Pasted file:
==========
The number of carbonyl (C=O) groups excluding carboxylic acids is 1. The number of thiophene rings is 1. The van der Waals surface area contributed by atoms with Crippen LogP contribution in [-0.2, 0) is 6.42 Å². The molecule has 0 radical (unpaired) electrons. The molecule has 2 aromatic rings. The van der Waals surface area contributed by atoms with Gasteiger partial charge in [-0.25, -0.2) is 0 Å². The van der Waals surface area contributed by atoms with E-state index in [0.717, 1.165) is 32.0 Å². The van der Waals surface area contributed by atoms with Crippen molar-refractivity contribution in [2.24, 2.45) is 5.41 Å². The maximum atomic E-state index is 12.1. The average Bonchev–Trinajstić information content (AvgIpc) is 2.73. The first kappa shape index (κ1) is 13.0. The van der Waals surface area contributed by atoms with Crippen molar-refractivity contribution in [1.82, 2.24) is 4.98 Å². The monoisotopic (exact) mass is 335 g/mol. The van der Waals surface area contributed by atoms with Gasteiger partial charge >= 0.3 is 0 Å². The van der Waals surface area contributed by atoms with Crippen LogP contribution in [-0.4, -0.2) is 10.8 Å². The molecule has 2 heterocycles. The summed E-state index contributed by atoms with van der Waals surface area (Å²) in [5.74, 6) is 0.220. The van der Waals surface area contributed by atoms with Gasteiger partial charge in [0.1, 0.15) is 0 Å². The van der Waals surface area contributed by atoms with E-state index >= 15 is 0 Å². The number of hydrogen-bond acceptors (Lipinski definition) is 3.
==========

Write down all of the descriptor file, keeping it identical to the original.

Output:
The number of carbonyl (C=O) groups excluding carboxylic acids is 1. The number of thiophene rings is 1. The van der Waals surface area contributed by atoms with Crippen LogP contribution in [-0.2, 0) is 6.42 Å². The molecule has 0 radical (unpaired) electrons. The molecule has 2 aromatic rings. The van der Waals surface area contributed by atoms with Gasteiger partial charge in [-0.25, -0.2) is 0 Å². The van der Waals surface area contributed by atoms with E-state index in [0.717, 1.165) is 32.0 Å². The van der Waals surface area contributed by atoms with Crippen molar-refractivity contribution in [2.24, 2.45) is 5.41 Å². The maximum atomic E-state index is 12.1. The average Bonchev–Trinajstić information content (AvgIpc) is 2.73. The first kappa shape index (κ1) is 13.0. The van der Waals surface area contributed by atoms with Crippen molar-refractivity contribution in [1.82, 2.24) is 4.98 Å². The monoisotopic (exact) mass is 335 g/mol. The van der Waals surface area contributed by atoms with Gasteiger partial charge >= 0.3 is 0 Å². The van der Waals surface area contributed by atoms with Crippen LogP contribution in [-0.4, -0.2) is 10.8 Å². The molecule has 2 heterocycles. The summed E-state index contributed by atoms with van der Waals surface area (Å²) in [5.74, 6) is 0.220. The van der Waals surface area contributed by atoms with Gasteiger partial charge in [0.1, 0.15) is 0 Å². The van der Waals surface area contributed by atoms with E-state index >= 15 is 0 Å². The number of hydrogen-bond acceptors (Lipinski definition) is 3.